David said his guides, Ryan Munro and Rebecca Dryland, immediately inspired confidence in everyone in the group, from the hardcore pros like him to the novice kayakers. “From the start, I could tell that they have extensive experience kayaking, but also noticed that they just have a wonderful way of communicating with people,” he said. “I work at a university and understand what it’s like trying to engage people. They did a really great job of connecting with us, and were extremely knowledgeable about the wildlife and incredible ecosystem around us.”
When you book the kayaking adventure, all equipment, guiding and instruction are provided. You don’t need to invest in any special equipment or clothing, but it’s a good idea to take a few lessons at home before your expedition.
The most important thing, David said, is wearing sensible clothing. You want to be warm but not sweaty and overheated, so choose a base layer of moisture wicking undergarments and merino wool socks.
“Quark provided a dry suit, personal flotation device, dry bag and booties for us, as well as the kayaks, skirts and paddles. And a safety Zodiac was with us at all times, packed with safety equipment and other supplies… and of course, our guides were just awesome. We had this quality equipment, great guides and a safety plan, so there was nothing to worry about. You could just enjoy this spectacular place.”
Of course, while you’re out skimming the glass-still surface of the ocean, skirting around icebergs and maybe watching porpoising penguins play nearby, you’re going to want to keep your camera handy. David carried his Samsung Galaxy 7, the only camera he took with him, in a waterproof case. That turned out to be a very good thing.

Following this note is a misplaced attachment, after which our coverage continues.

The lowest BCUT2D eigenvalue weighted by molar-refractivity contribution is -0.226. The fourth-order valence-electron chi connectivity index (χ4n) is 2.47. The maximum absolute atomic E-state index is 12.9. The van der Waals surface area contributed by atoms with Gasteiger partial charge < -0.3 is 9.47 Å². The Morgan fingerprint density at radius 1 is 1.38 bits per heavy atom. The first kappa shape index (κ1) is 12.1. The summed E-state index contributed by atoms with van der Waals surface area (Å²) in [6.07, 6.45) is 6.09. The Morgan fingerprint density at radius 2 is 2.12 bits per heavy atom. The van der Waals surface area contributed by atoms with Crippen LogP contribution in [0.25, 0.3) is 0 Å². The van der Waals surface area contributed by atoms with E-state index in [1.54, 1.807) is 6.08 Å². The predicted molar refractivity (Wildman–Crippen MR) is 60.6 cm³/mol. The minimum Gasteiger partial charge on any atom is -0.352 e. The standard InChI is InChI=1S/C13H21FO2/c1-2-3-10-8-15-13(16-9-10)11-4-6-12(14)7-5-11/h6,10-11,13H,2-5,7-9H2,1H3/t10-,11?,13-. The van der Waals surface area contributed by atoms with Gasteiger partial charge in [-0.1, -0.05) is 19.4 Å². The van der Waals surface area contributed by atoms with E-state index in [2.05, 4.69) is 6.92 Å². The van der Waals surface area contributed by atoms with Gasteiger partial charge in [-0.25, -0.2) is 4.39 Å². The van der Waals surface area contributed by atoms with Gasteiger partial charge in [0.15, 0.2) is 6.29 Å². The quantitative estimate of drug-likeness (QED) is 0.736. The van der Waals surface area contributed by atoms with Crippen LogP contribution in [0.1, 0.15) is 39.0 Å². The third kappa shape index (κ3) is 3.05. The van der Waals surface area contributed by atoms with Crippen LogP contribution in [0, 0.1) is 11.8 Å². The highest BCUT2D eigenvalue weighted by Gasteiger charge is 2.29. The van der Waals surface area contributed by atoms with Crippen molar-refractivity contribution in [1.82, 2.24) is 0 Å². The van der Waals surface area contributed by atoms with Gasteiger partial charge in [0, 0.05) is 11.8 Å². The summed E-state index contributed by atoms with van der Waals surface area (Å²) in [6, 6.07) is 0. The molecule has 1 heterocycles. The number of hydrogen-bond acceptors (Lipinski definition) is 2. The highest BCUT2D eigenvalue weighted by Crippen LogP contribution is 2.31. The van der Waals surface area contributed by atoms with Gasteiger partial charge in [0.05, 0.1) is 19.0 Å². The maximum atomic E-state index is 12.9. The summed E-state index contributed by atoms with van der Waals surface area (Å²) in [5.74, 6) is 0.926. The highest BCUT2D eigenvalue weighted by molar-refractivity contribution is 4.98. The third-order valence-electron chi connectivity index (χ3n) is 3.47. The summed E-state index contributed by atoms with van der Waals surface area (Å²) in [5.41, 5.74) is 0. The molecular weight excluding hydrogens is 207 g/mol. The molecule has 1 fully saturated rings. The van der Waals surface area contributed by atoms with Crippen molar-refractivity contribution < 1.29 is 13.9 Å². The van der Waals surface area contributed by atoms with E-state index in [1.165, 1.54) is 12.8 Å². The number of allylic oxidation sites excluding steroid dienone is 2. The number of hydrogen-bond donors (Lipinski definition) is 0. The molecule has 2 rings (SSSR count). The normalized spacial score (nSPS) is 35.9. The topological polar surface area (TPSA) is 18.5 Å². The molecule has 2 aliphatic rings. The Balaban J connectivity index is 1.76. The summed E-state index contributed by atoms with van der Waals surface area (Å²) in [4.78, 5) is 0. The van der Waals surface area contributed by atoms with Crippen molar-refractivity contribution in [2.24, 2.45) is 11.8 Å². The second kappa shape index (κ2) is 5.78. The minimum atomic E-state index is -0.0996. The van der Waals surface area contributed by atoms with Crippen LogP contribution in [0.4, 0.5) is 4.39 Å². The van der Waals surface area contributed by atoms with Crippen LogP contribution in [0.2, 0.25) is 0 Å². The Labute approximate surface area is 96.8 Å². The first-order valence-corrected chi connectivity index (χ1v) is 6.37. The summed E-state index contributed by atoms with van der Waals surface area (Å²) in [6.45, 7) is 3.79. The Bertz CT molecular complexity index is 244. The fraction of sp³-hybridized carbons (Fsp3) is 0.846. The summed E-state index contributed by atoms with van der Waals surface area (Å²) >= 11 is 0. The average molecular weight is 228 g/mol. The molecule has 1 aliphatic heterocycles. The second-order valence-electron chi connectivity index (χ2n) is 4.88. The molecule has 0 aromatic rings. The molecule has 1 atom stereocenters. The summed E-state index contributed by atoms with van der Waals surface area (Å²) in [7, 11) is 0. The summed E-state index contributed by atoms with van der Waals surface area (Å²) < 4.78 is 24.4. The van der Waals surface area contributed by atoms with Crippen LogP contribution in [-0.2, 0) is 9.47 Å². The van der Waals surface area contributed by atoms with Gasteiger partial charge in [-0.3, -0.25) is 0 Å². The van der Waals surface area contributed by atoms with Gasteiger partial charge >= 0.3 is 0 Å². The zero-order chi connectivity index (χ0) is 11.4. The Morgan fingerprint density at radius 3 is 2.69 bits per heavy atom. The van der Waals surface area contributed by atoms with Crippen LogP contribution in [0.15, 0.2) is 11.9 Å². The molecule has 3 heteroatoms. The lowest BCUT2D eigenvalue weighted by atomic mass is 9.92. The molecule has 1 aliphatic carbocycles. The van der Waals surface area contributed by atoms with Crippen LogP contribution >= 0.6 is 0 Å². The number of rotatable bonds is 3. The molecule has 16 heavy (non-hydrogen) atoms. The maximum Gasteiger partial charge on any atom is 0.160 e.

“The first time we got in the kayak, I had my camera in a Pelican Case clipped to my life vest,” he explained. However, he hadn’t secured it properly. “Ryan came paddling up and handed my camera to me… I hadn’t even known it was missing!” His camera had slipped off and was scooped up by his guide, who was bringing up the rear.
The Highlight of a Magical Trip to Antarctica
Seeing Antarctica from the water offered David an entirely new perspective, he said, and the experience shared among those 16 kayakers was so meaningful that many of them are still in touch. “One of the most amazing parts of my trip to Antarctica was just being with the like-minded people I met, and the experience we shared,” he said. “With marriage, mortgage, and general mayhem it was just so refreshing to be back with people who just have that same sense of adventure.”
Some of the spectacular photos he captured were turned into a calendar he gifted family and friends at Christmas. “One thing many have commented on is the perspective from the kayak, with the nose in the picture against the backdrop of a massive, beautiful glacier, or the bluest water you could imagine contrasting the vibrant yellow kayak,” he shared.
Even so, he says, photos just can’t do it justice. “I travel a lot, but Antarctica is just so different from any of the other places I’ve been, because it’s just so…”
“If I had to sum up Antarctica in one word—I would say it’s immense. It gave me such a sense of my place in the world. Everything just melts away. When I think of work, home, the kids, and just life... Antarctica was so grounding.”
To learn more about the full itinerary of David’s expedition, and others like it, click here.
About the AuthorMore Content by Paul Schuster